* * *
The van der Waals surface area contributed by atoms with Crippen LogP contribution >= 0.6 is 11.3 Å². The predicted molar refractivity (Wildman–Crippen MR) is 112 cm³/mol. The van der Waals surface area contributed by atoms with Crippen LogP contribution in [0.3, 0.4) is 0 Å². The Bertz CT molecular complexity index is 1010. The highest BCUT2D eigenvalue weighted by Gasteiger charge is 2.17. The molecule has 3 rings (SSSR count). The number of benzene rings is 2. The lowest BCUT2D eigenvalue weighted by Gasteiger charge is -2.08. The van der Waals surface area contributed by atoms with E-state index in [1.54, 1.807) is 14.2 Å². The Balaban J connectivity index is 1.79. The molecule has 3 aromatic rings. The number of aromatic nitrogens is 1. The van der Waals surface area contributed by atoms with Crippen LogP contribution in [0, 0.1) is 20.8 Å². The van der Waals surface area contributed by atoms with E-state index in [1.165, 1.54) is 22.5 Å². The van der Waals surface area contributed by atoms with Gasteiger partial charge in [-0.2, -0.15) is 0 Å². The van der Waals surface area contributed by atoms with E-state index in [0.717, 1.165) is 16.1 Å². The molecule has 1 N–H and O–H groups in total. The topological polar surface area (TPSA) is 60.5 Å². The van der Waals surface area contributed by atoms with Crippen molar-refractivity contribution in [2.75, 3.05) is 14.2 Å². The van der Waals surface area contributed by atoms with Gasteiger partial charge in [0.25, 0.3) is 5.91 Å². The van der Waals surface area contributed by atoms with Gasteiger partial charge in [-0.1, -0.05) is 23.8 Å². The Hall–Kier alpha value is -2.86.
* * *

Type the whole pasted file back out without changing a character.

The van der Waals surface area contributed by atoms with Crippen LogP contribution >= 0.6 is 11.3 Å². The predicted molar refractivity (Wildman–Crippen MR) is 112 cm³/mol. The van der Waals surface area contributed by atoms with Crippen LogP contribution in [0.3, 0.4) is 0 Å². The Bertz CT molecular complexity index is 1010. The highest BCUT2D eigenvalue weighted by Gasteiger charge is 2.17. The molecule has 3 rings (SSSR count). The number of benzene rings is 2. The lowest BCUT2D eigenvalue weighted by Gasteiger charge is -2.08. The van der Waals surface area contributed by atoms with E-state index in [1.54, 1.807) is 14.2 Å². The Balaban J connectivity index is 1.79. The molecule has 3 aromatic rings. The number of aromatic nitrogens is 1. The van der Waals surface area contributed by atoms with Crippen LogP contribution in [0, 0.1) is 20.8 Å². The van der Waals surface area contributed by atoms with E-state index in [1.165, 1.54) is 22.5 Å². The van der Waals surface area contributed by atoms with Gasteiger partial charge in [-0.2, -0.15) is 0 Å². The van der Waals surface area contributed by atoms with E-state index in [0.717, 1.165) is 16.1 Å². The molecule has 1 N–H and O–H groups in total. The topological polar surface area (TPSA) is 60.5 Å². The van der Waals surface area contributed by atoms with Crippen molar-refractivity contribution in [2.75, 3.05) is 14.2 Å². The van der Waals surface area contributed by atoms with Gasteiger partial charge in [0.25, 0.3) is 5.91 Å². The van der Waals surface area contributed by atoms with Gasteiger partial charge in [-0.1, -0.05) is 23.8 Å². The Hall–Kier alpha value is -2.86.